Facebook has removed fake accounts originating from Russia, Iran, Vietnam, and Myanmar because of “coordinated inauthentic behavior.” 

The social network announced in a Wednesday blog post from Nathaniel Gleicher, head of cybersecurity policy at Facebook, the removal of pages, groups, and accounts from both Facebook and Instagram that originated in these countries. The behavior was reportedly on behalf of a government or foreign actor. 

The 11 Iran-based accounts that were removed were focused mainly on the U.S. Those who posted on these accounts attempted to contact public figures and shared political news topics about U.S. elections and U.S. immigration policy. 

The Russian accounts targeted Ukraine and purported to be from local people and citizen journalists. These comprised 78 Facebook accounts, 11 pages, 29 groups, and four Instagram accounts. The Myanmar and Vietnam accounts and pages, totaling 23, were aimed at those located in Myanmar. 

Actual examples of these posts included people posting anti-Trump videos to other groups, pages posting articles, and even memes to grab followers’ attention.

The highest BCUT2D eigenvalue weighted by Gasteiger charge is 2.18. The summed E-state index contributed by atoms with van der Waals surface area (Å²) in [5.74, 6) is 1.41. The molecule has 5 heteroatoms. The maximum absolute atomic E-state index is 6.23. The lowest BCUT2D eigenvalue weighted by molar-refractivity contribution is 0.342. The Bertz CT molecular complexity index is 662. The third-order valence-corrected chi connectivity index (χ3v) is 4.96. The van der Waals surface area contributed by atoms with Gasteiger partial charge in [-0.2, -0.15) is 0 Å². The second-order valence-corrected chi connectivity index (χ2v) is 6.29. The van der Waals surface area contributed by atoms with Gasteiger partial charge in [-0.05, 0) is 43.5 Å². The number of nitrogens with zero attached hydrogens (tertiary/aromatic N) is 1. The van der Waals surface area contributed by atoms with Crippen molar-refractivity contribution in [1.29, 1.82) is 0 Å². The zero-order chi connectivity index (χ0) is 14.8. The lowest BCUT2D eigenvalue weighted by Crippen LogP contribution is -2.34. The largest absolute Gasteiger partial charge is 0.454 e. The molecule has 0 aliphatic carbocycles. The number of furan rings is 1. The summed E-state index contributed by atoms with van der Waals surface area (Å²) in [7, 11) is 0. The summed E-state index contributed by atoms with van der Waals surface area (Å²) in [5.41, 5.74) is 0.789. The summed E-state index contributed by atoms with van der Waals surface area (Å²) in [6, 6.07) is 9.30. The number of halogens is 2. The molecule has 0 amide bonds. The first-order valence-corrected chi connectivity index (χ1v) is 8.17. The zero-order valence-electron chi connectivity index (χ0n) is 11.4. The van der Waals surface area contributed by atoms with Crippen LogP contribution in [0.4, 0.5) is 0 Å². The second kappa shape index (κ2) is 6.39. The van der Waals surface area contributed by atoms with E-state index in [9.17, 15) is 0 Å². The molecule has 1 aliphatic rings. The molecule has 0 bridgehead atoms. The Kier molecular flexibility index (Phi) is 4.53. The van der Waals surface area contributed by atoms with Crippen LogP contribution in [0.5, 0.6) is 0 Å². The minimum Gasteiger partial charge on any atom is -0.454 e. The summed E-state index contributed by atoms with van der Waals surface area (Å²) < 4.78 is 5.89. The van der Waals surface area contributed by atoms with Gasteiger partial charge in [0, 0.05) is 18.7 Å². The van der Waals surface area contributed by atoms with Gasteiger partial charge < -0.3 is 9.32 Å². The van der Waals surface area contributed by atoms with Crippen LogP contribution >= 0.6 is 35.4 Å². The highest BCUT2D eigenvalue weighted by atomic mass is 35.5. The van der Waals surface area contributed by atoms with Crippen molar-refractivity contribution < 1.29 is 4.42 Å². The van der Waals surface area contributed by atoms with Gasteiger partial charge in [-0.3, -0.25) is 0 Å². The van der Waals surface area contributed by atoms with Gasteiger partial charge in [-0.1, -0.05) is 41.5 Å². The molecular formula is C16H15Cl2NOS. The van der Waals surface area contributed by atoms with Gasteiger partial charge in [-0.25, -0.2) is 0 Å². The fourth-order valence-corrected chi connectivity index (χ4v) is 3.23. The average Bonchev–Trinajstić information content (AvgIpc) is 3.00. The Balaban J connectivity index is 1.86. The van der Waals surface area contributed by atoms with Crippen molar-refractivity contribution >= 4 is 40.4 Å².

According to Facebook, those behind the fake Myanmar and Vietnam accounts reached the most accounts, about 265,000, on the social network. 

“We’re constantly working to detect and stop this type of activity because we don’t want our services to be used to manipulate people. We’re taking down these pages, groups and accounts based on their behavior, not the content they posted,” Gleicher wrote. “In each of these cases, the people behind this activity coordinated with one another and used fake accounts to misrepresent themselves, and that was the basis for our action.”

Facebook describes “coordinated inauthentic behavior” as “when groups of pages or people work together to mislead others about who they are or what they are doing.” 

In the past, Facebook has taken down accounts originating in the Middle East, Thailand, Ukraine, Honduras, Spain, Israel, China, and elsewhere. 

Facebook said it’s making progress at identifying these fake accounts, but, especially in an election year, it’s troubling that so many people can be reached by fake accounts promoting manipulative information. 

Digital Trends reached out to Facebook to find out how it is planning to prevent, rather than spot, fake accounts like these as the election nears. We will update this story when we hear back. 

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